But you know what they say … if it sounds too good to be true, it probably is. Such fads get tricky, though, when they seem to make sense or claim to be supported by valid research.
Even seemingly ‘official’ fads — like eating low-fat — or those that seem certainly beneficial — like vitamin waters — may not only be a waste of your money … they may actually make your health worse.
Are you wondering which health fads have failed to live up to their hype? You’re not alone, believe me. This is such a popular question that I want to address it here now, so hopefully you won’t waste any more of your money (or, worse, risk your health) by following these nonsense unhealthy health fads.
Unhealthy Health Fads: 6 to Avoid
6. Low-Fat and Fat-Free
Low-fat and fat-free processed foods are typically far from healthy. Most have large amounts of sugar added in to replace the fat, along with refined carbs that will make you fat. Plus, in many ways fat is your friend. Your body needs healthful fats for energy, nutrient absorption, rebuilding cells, hormone production and more.
And it’s a myth that eating (natural, healthy) fat will make you fat. Supplementing your diet with coconut oil (rich in saturated fat) helps to reduce abdominal obesity, for instance.[i] Two recent studies also found that people who eat high-fat dairy products (whole milk, butter, cream, etc.) are less likely to become obese and do not have a higher risk of heart disease as was previously thought![ii][iii]
5. Vitamin Waters
What could be bad about vitamins and water? Unfortunately, that’s not all that these trendy beverages contain. Most also contain artificial sweeteners or added sugars. In fact, one popular brand has 32 grams of sugar per serving — that’s almost as much as a can of soda.
As for artificial sweeteners, they’ve been linked to health problems ranging from cancer to brain damage to kidney problems. Plus, studies have linked artificial sweeteners to increased carb cravings, and they’re known to stimulate appetite and fat storage. That’s right, artificial sweeteners are linked to weight gain!
If you want vitamins, get them from fruits and vegetables … not these expensive sugar (or artificially sweetened) waters.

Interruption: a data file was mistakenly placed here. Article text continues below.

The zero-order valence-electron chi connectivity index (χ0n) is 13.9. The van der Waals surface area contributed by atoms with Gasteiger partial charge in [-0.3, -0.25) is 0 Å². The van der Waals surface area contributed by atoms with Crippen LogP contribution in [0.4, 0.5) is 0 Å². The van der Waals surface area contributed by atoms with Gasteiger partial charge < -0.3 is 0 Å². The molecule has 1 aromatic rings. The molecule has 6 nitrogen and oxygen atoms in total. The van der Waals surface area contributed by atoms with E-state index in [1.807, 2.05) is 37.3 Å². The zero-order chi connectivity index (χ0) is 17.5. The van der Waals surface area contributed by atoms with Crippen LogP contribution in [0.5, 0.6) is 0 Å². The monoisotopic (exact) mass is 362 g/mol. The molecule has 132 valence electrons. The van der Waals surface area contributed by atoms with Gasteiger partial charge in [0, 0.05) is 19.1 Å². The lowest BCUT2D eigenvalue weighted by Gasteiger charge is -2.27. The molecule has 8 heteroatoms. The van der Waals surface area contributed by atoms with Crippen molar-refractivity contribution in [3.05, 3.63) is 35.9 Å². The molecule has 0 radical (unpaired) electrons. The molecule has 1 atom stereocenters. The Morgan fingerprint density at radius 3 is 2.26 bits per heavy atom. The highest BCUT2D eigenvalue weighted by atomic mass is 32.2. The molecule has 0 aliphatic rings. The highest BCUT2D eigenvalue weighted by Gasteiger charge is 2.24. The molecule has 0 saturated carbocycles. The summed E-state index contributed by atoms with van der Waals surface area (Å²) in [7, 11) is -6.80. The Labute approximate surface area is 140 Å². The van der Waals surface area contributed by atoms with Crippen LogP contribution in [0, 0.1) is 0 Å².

4. All Natural
If you buy a processed food that claims to be all natural, you may feel like it’s not that bad for you … and maybe even healthy. This is what the food marketers want you to think, but, surprising as it may seem, the term “natural” on a food label means nada, zilch, zip! While meat, poultry and egg products that claim to be natural must be minimally processed with no artificial ingredients, any other food product can be heavily processed, pumped full of preservatives and even contain food coloring and artificial flavors, and still claim to be natural. The term simply has no legal or regulatory definition.
3. Organic Processed Foods
I’m all in favor of organic standards, but keep in mind that every food labeled organic isn’t necessarily good for you. Organic potato chips are still chips. Organic ice cream should still be reserved for an occasional treat. Organic frozen meals … they’re still TV dinners (admittedly with less junky additives). To get the most health bang for your buck when buying organic, stick with organic whole foods like meats, dairy, eggs and produce instead of organic processed foods.
2. “Healthy” Fructose-Rich Sweeteners
You may be aware that high-fructose corn syrup (HFCS) is a dietary no-no, but fructose is hidden in places you wouldn’t expect, like “healthy” agave sweeteners and fruit juice. These ‘natural’ sweeteners have become all the rage, but fructose is not the healthy sugar alternative it’s made out to be.
When you consume food and drinks made with regular old-fashioned cane sugar or beet sugar you get a perfectly balanced 50/50 match of fructose and glucose. This means every fructose molecule is bound to a glucose molecule and must go through an extra metabolic step before it becomes fuel for your body. When you eat a sugar that has more fructose than glucose, those extra fructose molecules go straight to your gut to be stored as extra fat.
So keep in mind that even ‘healthy’ sweeteners like agave and fruit juice are just as detrimental to your health as excess sugar (and possibly even more so).
1. Juice Fasts or Cleanses
I strongly recommend cleansing and detoxing your body on a regular basis — and drinking fresh vegetable juice is one way to do it. I’m also not opposed to occasional fasting, which has been shown to help with weight loss, prevent metabolic diseases, support brain health and also boost human growth hormone (HGH).
What I recommend avoiding, however, are the trendy pre-packaged juice cleanses that offer you various combinations of fruit, vegetable and almond milk drinks for five- or seven-day cleanses. If they contain fruit juice, you’ll be getting a hefty dose of sugar without any of the supporting fiber-rich benefits of eating a whole piece of fruit. Plus, these drinks are needlessly expensive — you can create a healthful green drink in your own kitchen for a fraction of the cost (and it will be fresher, too).
For more details you can find my 7 top steps for natural detoxification here (none of which involve drinking juices for days at a time).
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Written By: Updated: March 10,2014